For decades, major drives have been put up to eradicate the disease and progress has been made despite antibiotic resistance. And now this global fight could be set back years five to eight years.
So bad is the situation that a new report has shown about 41,000 more people are estimated to develop TB between now and 2025 in Kenya as Covid-19 hampers diagnosis and stops people from seeking healthcare. A total of 15,800 more people are also expected to die, the study has shown.
The shocking results came from research commissioned by the Stop TB Partnership, Imperial College London, Avenir Health and Johns Hopkins University modelling data for Kenya, India and Russia.
“Each month taken to return to normal TB services would incur an additional 1,157 deaths in Kenya between 2020 and 2025,” says a statement sent to HealthyNation.
Lucica Ditiu, Executive Director of the Stop TB Partnership, says the countries were chosen due to the high numbers of TB they report. The research projected the estimates in a scenario that there would be a two to three-month lockdown, and a probability that it would take at most 10 months for the services to be restored.
Dr Nimalan Arinaminpathy, associate professor of mathematical epidemiology at Imperial College London and one of the leads in the study, says: “We are looking at an overall global incidence of levels that we last saw in 2013, and so, effectively, this is an eight-year set back in the progress we had made.”
These numbers came to light even as Health Cabinet Secretary Mutahi Kagwe expressed concern that fewer people were visiting hospitals for fear of contracting coronavirus.
Lockdowns meant to protect people from Covid-19 have now turned against patients and TB treatment seems to be suffering the greatest assault.
TB is a preventable disease and despite this, it still kills 1.5 million people per year worldwide, making it the top infectious disease killer. Even more concerning is that there are people with latent TB, which has no symptoms. Latent TB can, however, be triggered into active TB, which is then contagious.
Dr Arinaminpathy said the measures put in place to curb the spread of Covid-19 such as lockdowns and social distancing are public health interventions for a disease without a vaccine or a cure. However, these have interfered with Kenya’s TB strategy for 2019 to 2023 on early prevention, diagnosis and treatment.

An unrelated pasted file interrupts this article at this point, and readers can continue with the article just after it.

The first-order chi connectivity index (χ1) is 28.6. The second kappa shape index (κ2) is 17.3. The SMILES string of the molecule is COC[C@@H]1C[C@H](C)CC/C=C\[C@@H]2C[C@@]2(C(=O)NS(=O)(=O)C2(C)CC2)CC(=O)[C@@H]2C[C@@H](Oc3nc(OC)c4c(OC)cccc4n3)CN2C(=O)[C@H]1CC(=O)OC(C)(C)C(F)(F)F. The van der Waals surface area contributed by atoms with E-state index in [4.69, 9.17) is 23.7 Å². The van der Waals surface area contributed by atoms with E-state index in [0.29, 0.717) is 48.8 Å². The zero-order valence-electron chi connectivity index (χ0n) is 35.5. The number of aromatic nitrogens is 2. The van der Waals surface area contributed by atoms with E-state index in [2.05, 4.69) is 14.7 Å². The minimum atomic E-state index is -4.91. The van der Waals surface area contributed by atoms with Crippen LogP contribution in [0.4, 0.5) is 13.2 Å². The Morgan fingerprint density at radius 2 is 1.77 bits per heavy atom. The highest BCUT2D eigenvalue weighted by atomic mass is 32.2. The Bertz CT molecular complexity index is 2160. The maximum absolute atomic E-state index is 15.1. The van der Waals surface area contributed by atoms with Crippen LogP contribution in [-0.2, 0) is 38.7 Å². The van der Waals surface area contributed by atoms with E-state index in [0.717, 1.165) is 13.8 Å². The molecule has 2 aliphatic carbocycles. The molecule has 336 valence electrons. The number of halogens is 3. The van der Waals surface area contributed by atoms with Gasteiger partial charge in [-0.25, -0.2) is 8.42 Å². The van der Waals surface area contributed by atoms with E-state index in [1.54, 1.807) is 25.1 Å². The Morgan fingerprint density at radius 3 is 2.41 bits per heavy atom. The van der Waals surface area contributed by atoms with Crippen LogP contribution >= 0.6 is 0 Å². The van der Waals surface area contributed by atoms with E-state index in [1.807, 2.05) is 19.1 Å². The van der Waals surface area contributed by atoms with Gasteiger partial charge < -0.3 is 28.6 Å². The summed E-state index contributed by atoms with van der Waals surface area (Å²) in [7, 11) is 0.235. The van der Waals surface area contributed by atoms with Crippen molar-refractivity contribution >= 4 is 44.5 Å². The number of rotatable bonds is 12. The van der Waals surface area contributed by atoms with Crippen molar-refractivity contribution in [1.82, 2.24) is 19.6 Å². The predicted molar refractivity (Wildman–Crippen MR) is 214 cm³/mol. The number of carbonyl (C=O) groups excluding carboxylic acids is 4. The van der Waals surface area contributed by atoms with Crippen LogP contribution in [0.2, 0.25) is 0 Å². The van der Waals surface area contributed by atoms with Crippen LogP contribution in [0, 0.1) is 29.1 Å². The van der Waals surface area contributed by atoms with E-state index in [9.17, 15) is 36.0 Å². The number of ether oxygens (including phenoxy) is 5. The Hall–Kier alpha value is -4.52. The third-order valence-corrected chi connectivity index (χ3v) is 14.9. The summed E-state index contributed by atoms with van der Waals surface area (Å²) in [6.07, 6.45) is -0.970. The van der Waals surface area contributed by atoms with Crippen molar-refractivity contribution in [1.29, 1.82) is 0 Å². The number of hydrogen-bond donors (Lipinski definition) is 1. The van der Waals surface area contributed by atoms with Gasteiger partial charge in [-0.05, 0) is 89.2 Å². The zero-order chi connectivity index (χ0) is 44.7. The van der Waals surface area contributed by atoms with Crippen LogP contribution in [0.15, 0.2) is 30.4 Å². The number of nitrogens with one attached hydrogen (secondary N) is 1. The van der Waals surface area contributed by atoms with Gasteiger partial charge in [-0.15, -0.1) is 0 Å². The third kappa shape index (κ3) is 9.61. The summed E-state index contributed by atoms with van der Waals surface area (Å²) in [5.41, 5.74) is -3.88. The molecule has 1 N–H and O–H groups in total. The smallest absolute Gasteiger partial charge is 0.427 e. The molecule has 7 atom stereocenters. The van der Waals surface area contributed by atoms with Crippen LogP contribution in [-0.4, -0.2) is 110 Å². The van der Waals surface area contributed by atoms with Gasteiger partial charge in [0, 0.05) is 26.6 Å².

Diversion of resources to Covid-19 has also left TB patients exposed to inadequate care. In March, the Health ministry announced that it would repurpose the GeneXpert machines used for point of care testing for TB to test for Covid-19. The research by Dr Arinaminpathy and his colleagues showed the reassignment of the machines to Covid-19 would reduce the chances of TB diagnosis by a whopping 70 per cent.
Fear of isolation
As countries struggle to deal with the pandemic, they have assigned their best teams to Covid-19 patients, dealing TB treatment another blow. If nothing is done to fix this in future, healthcare workers will not be available to monitor TB patients, ensuring they finish their first and second-line treatment. This omission, the report shows, would reduce completion of the medication to 48 per cent.
And it is more bad news for TB patients as the restriction of movements occasioned by the Covid-19 pandemic, could lead to stock-outs of their crucial drugs.
Mary Nzamalu, a clinician in charge of TB in Nairobi’s Starehe sub-county tells HealthyNation public hospitals are trying their best to keep patients on medication and ensure they do not miss clinics. She, however, expresses fears about the diagnosis of new cases.
In the Rhodes Health Facility, one of the 14 she is in charge of, the number of people walking into the clinic to be diagnosed because they suspect they have TB, has reduced drastically from 525 in February to 135 in April.
“That means we are not going to find the new cases and put them on treatment,” she says.
Nzamalu says they have also experienced cases where patients fail to show up when they are referred to the lab for TB tests. TB shares some symptoms with Covid-19 such as cough. Because of this, those who have TB also face stigma. “Patients fear that when you cough, you will also be tested for Covid-19 and then isolated,” says Nzamalu.
Job Okemwa, the Turkana County TB coordinator, also foresees a problem. He expresses fears that due to the similarities between TB and Covid-19 symptoms, many people will avoid seeking care from hospitals should they experience any of those symptoms.
Already, finding new TB cases in order to put them on treatment was a problem in the country even before the virus struck. According to Kenya’s TB programme at the Health ministry, there were about 156,000 people with the disease in the country, but nearly half of all estimated cases were not diagnosed, notified and/or treated in 2018.